Abstract: The Red Doors Will Never Close: The Performance of an Oral History of St. John's (Society for Social Work and Research 24th Annual Conference - Reducing Racial and Economic Inequality)

The Red Doors Will Never Close: The Performance of an Oral History of St. John's

Thursday, January 16, 2020
Congress, ML 4 (Marriott Marquis Washington DC)
* noted as presenting author
Jane Gilgun, PhD, Professor, University of Minnesota-Twin Cities, St. Paul, MN
Background and Purpose. Oral histories are people’s histories, where the lived experiences of persons involved in events of historical significance, such as wars and civil rights movements, are preserved and become part of historical records (Ritchie, 2011). When oral histories are performed, they are within the traditions of performance ethnography and cultural studies that pertain to the study of human rights and social inclusion (Denzin, 2018). In this paper, I present an account of the creation of a performance based upon an oral history of St. John’s Episcopal Church, Minneapolis, Minnesota, USA, a progressive church that is thriving. Most other Christian churches are declining in numbers (Pew Research Center, 2015).

Methods. Between 2013 and 2018, I interviewed 105 members of St. John’s church and audiotaped the interviews. The interviews were transcribed verbatim. I did thematic analysis and open coding to identify key events in the history of the church. From the transcripts, I wrote a performance piece called The Red Doors Will Never Close. We presented the Red Doors at the 100th anniversary celebration of the church building. The actors, now in their seventies and eighties, were persons who gave their oral histories and told their own stories. I videotaped the performance and created a video that is available on YouTube at https://www.youtube.com/watch?v=Eq6TLEBRqT4&t=523s.

Findings. I identified a turning point in the late 1960s and early 1970s where membership declined 50%, and the bishop wanted to close the church. The church lost members over controversies related to shifts to a theology of love and inclusion from a theology of sin and penitence, welcoming LGBT persons and the ordination of women. Other controversies were its social justice activism in the civil rights and anti-nuclear weapons movements and changes to church services such as children receiving communion. For about 18 months, between October 1981 and April 1983, St. John’s had no priest because it had no money for salaries. The church was lay-led and relied upon for-hire clergy who presided at Sunday services. Current members of the church thought these were hard times, but the members at the time thought otherwise. The members of the church pulled together to build community through spiritual renewal programs, the hiring on an unpaid charismatic deacon who was a woman, social activities, and advocacy civil rights and anti-nuclear weapons. Membership and church coffers grew. Families with young children joined, stating that they wanted their children socialized into the values and activities that St. John’s embodied. Within a few years, the church had the money to hire a priest whose theology and vision matched those of church members.The audience applauded the members’ stories and laughed at the humor. Performers showed delight as they relived meaningful events as they also corrected current members’ understandings.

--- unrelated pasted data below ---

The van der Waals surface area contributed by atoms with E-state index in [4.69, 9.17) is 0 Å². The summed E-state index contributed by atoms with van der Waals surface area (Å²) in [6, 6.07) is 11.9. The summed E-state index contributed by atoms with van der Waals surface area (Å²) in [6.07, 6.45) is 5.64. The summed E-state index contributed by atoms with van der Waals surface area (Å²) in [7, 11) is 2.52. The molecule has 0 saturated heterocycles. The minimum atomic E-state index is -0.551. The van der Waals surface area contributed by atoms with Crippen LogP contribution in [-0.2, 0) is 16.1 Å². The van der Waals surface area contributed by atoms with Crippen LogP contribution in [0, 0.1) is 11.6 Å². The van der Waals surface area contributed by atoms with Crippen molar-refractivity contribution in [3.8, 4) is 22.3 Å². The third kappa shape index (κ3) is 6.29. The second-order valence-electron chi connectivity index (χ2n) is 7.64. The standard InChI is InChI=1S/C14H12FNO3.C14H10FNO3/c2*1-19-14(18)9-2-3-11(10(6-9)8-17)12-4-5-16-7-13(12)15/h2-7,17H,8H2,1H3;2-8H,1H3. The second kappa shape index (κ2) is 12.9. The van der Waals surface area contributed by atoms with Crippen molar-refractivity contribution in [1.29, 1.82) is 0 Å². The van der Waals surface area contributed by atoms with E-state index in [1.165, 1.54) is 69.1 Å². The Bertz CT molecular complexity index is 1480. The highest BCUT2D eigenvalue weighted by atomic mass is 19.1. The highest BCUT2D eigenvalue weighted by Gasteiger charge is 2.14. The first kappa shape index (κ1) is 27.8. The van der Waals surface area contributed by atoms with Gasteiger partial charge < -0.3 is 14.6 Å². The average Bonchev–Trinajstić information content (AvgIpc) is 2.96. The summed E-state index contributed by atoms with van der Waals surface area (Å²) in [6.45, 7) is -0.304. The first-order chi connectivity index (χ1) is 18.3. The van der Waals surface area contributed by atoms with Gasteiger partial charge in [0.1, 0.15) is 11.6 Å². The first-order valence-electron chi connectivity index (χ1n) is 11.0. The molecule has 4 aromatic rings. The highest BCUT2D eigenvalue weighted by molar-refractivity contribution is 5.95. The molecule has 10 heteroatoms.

Conclusions and Implications. The performance of oral histories engages both performers and audiences and is an opportunity for cultural exchange that illuminates significant historical events. Performances also are a critique of values, beliefs, and practices that run counter to dignity, respect, and autonomy.